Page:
And Breylon had other, equally impressive monitors to show off as well. One of their products basically layered visual images on top of each other to create the most real 3D image I’ve ever seen. The best way to explain it is to imagine the visuals on the headset screen when Tony Stark dons the Iron Man helmet in the Marvel movies. Now imagine being able to see these overlays on top of other wallpapers – but without having to wear a helmet or glasses or anything at all.

Breylon’s products are not currently available to consumers, and as of now they are priced in the five-figure range. But I came across another headset-free 3D screen from a company called 3D game market says it will release its consumer monitor, called 3DGMin the coming months — and at a price point under $2,000.

3D screen without 3DGM glasses

The 3DGM glasses-free 3D monitor from 3D Gaming Market.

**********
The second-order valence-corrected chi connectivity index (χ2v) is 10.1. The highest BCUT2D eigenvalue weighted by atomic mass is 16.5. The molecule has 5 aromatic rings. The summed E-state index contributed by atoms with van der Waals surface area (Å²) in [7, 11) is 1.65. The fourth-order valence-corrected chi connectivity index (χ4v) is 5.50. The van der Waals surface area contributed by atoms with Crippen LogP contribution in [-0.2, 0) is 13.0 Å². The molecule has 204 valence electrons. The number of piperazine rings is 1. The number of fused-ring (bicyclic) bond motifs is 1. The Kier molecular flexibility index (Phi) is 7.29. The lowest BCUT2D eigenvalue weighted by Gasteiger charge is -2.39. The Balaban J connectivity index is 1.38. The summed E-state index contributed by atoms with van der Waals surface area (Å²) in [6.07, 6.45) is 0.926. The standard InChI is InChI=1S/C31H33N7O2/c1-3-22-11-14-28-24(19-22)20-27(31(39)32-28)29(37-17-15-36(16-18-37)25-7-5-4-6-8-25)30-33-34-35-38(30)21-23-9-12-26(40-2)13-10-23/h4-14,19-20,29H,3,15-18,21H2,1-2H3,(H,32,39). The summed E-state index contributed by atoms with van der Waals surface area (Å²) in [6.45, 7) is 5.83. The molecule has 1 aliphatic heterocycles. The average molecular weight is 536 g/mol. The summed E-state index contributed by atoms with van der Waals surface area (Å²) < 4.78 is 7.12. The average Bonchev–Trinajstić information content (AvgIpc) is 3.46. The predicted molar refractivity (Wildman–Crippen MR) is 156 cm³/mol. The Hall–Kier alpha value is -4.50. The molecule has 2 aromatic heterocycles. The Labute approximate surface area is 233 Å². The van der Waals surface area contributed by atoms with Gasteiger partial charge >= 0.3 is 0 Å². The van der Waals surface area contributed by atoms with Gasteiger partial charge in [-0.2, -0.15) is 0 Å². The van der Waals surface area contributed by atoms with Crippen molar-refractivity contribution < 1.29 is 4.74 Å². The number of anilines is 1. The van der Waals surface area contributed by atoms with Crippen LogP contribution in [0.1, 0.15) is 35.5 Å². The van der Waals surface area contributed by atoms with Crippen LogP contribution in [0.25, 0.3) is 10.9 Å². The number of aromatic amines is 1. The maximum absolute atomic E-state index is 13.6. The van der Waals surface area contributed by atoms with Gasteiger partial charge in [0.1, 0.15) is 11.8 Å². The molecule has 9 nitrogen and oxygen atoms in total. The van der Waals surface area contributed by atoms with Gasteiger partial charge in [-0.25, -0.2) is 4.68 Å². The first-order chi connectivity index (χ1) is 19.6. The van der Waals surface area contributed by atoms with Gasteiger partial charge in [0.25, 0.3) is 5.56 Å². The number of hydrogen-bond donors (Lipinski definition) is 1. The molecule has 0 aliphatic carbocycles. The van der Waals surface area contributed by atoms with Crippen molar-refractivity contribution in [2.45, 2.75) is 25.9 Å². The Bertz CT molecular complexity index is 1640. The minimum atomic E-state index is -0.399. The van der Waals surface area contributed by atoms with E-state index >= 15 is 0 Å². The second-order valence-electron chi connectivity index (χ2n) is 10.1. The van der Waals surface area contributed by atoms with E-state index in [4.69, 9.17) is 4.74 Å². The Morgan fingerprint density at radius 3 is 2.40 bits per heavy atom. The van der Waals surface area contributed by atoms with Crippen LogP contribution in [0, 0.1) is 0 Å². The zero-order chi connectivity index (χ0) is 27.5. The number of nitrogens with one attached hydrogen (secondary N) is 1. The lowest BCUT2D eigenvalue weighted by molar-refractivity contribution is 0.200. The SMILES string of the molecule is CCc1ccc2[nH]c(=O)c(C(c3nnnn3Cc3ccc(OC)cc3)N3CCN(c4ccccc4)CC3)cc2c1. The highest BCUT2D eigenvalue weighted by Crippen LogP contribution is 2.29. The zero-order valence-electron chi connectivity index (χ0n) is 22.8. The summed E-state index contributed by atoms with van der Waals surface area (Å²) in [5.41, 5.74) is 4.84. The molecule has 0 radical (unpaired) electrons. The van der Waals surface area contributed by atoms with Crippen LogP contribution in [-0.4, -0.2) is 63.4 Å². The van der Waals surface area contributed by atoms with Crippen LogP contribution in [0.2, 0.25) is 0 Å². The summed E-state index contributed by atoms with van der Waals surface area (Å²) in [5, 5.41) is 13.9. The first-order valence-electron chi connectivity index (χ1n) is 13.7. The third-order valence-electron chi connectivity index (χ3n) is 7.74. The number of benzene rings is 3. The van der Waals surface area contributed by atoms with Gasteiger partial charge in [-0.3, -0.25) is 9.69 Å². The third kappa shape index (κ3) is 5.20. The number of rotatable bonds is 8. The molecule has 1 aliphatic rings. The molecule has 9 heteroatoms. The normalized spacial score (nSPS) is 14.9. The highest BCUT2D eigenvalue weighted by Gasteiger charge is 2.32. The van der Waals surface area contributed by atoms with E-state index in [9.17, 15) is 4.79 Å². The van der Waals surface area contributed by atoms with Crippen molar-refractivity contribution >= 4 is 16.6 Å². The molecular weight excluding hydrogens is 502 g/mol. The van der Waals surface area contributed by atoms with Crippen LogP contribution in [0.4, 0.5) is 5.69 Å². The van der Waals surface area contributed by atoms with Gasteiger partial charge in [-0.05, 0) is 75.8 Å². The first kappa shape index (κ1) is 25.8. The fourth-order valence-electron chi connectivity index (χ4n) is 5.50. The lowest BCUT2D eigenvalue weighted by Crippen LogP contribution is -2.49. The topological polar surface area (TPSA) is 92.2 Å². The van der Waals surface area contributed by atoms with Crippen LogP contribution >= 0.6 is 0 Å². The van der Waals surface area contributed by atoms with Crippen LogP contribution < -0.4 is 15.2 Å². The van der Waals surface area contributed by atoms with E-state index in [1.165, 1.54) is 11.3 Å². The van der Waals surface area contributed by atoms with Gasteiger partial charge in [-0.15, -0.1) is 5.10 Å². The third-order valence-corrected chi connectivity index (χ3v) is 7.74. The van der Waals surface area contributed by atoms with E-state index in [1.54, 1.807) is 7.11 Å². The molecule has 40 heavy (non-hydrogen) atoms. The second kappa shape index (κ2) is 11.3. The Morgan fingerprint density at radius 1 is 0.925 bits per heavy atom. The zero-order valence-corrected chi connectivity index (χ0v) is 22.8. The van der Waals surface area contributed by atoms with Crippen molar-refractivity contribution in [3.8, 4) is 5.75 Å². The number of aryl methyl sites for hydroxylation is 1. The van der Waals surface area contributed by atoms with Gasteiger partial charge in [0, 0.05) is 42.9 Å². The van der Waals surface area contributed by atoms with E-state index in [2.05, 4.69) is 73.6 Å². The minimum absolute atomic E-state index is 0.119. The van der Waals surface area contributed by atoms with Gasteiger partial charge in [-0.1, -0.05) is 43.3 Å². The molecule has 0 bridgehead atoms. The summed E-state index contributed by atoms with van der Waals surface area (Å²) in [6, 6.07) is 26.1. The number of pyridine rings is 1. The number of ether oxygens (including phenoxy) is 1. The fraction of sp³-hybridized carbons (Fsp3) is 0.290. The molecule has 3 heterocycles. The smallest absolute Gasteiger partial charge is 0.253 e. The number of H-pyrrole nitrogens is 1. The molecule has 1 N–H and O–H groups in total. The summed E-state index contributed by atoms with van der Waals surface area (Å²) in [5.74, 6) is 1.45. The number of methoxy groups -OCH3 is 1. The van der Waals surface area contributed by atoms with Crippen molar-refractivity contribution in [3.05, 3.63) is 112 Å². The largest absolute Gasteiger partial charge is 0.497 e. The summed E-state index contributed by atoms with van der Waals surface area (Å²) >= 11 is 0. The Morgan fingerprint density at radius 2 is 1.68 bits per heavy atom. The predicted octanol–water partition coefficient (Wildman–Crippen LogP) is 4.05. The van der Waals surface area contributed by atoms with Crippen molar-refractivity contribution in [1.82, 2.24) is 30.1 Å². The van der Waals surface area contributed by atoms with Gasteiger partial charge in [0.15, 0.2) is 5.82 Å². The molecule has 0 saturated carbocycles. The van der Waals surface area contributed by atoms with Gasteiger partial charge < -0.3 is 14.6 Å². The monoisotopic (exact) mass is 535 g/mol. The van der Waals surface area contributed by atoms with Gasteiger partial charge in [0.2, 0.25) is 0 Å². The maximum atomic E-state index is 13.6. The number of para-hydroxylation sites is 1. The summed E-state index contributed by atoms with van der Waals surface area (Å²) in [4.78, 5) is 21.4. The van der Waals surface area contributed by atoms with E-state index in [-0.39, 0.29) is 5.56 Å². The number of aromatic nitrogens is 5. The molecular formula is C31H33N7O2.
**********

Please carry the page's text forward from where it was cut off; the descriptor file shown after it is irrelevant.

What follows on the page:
Credit: Matt Binder/Mashable

3DGM is a 32-inch 4K glasses-free 3D desktop monitor that doesn’t even necessarily require you to stand directly in front of the screen. 3D Game Market says the screen is equipped with AI eye-tracking technology that optimizes the 3D images to match where you’re standing. And it looked very good.

(It’s important to note here that the way glasses-free 3D display technology works makes it pretty much impossible to capture on camera. So, unfortunately, readers, you won’t be able to experience the 3D images in the images of the displays we’ve included. Hopefully, you will soon have a chance to experience it for yourself!)

How do the 3DGM and Breylon 3D monitors compare?

One difference between 3DGM and the Breylon model of devices was that 3DGM felt more like the traditional type of 3D one would experience in 3D cinemas – just without the glasses, of course. The visuals were not as sharp as Breylon’s screens. And looking at the Breylon screens, it felt like the 3D images were created by going deeper and deeper into the screen. Sometimes I couldn’t tell how close I was to the actual Breylon monitor. However, the 3DGM felt like the images popped right out off the screen and coming towards me.